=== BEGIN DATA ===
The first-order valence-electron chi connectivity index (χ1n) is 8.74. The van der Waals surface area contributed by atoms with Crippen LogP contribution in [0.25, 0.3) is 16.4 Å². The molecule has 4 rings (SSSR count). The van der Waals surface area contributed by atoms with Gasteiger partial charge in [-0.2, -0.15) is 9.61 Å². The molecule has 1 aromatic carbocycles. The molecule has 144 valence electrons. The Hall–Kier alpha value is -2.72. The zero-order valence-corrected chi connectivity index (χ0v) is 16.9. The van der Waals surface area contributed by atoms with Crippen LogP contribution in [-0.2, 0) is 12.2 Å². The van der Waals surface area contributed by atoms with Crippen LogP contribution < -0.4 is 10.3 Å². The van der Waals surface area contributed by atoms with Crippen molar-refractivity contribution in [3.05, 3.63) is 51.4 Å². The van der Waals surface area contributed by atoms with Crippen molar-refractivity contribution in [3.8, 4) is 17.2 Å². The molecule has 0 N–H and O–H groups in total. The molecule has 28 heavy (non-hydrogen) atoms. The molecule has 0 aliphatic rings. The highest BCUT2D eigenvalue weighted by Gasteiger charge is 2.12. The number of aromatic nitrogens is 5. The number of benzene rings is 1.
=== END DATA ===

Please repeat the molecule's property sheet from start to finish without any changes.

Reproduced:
The first-order valence-electron chi connectivity index (χ1n) is 8.74. The van der Waals surface area contributed by atoms with Crippen LogP contribution in [0.25, 0.3) is 16.4 Å². The molecule has 4 rings (SSSR count). The van der Waals surface area contributed by atoms with Gasteiger partial charge in [-0.2, -0.15) is 9.61 Å². The molecule has 1 aromatic carbocycles. The molecule has 144 valence electrons. The Hall–Kier alpha value is -2.72. The zero-order valence-corrected chi connectivity index (χ0v) is 16.9. The van der Waals surface area contributed by atoms with Crippen LogP contribution in [-0.2, 0) is 12.2 Å². The van der Waals surface area contributed by atoms with Crippen LogP contribution < -0.4 is 10.3 Å². The van der Waals surface area contributed by atoms with Crippen molar-refractivity contribution in [3.05, 3.63) is 51.4 Å². The van der Waals surface area contributed by atoms with Crippen molar-refractivity contribution in [3.8, 4) is 17.2 Å². The molecule has 0 N–H and O–H groups in total. The molecule has 28 heavy (non-hydrogen) atoms. The molecule has 0 aliphatic rings. The highest BCUT2D eigenvalue weighted by Gasteiger charge is 2.12. The number of aromatic nitrogens is 5. The number of benzene rings is 1.